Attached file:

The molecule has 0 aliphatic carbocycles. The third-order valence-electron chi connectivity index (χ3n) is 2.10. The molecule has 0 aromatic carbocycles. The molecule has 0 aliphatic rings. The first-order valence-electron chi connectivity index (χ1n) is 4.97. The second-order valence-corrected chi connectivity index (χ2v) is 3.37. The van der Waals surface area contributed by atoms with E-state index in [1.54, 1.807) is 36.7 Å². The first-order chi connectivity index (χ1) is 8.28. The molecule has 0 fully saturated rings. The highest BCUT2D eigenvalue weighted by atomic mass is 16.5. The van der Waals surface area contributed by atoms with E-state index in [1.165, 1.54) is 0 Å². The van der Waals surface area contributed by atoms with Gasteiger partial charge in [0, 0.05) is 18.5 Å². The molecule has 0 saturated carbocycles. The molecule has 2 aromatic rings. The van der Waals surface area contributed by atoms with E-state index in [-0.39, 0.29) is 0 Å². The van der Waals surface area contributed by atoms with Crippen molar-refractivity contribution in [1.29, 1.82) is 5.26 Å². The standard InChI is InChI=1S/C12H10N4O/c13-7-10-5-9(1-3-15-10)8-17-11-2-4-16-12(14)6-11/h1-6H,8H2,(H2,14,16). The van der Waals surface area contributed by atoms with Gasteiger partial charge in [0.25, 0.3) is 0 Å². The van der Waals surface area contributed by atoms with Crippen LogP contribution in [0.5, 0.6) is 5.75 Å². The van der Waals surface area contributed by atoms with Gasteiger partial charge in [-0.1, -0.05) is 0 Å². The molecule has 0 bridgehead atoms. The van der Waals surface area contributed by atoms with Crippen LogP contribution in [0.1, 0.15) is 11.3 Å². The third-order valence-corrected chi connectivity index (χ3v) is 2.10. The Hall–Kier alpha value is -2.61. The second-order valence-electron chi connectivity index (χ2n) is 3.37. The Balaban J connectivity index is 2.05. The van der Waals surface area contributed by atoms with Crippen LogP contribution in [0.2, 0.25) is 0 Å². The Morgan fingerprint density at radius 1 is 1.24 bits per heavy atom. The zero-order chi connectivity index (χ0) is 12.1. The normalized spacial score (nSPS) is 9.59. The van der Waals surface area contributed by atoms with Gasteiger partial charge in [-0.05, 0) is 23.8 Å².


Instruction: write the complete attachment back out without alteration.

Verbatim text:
The molecule has 0 aliphatic carbocycles. The third-order valence-electron chi connectivity index (χ3n) is 2.10. The molecule has 0 aromatic carbocycles. The molecule has 0 aliphatic rings. The first-order valence-electron chi connectivity index (χ1n) is 4.97. The second-order valence-corrected chi connectivity index (χ2v) is 3.37. The van der Waals surface area contributed by atoms with E-state index in [1.54, 1.807) is 36.7 Å². The first-order chi connectivity index (χ1) is 8.28. The molecule has 0 fully saturated rings. The highest BCUT2D eigenvalue weighted by atomic mass is 16.5. The van der Waals surface area contributed by atoms with E-state index in [1.165, 1.54) is 0 Å². The van der Waals surface area contributed by atoms with Gasteiger partial charge in [0, 0.05) is 18.5 Å². The molecule has 0 saturated carbocycles. The molecule has 2 aromatic rings. The van der Waals surface area contributed by atoms with E-state index in [-0.39, 0.29) is 0 Å². The van der Waals surface area contributed by atoms with Crippen molar-refractivity contribution in [1.29, 1.82) is 5.26 Å². The standard InChI is InChI=1S/C12H10N4O/c13-7-10-5-9(1-3-15-10)8-17-11-2-4-16-12(14)6-11/h1-6H,8H2,(H2,14,16). The van der Waals surface area contributed by atoms with Gasteiger partial charge in [0.25, 0.3) is 0 Å². The van der Waals surface area contributed by atoms with Crippen LogP contribution in [0.5, 0.6) is 5.75 Å². The van der Waals surface area contributed by atoms with Gasteiger partial charge in [-0.1, -0.05) is 0 Å². The molecule has 0 bridgehead atoms. The van der Waals surface area contributed by atoms with Crippen LogP contribution in [0.1, 0.15) is 11.3 Å². The third-order valence-corrected chi connectivity index (χ3v) is 2.10. The Hall–Kier alpha value is -2.61. The second-order valence-electron chi connectivity index (χ2n) is 3.37. The Balaban J connectivity index is 2.05. The van der Waals surface area contributed by atoms with Crippen LogP contribution in [0.2, 0.25) is 0 Å². The Morgan fingerprint density at radius 1 is 1.24 bits per heavy atom. The zero-order chi connectivity index (χ0) is 12.1. The normalized spacial score (nSPS) is 9.59. The van der Waals surface area contributed by atoms with Gasteiger partial charge in [-0.05, 0) is 23.8 Å².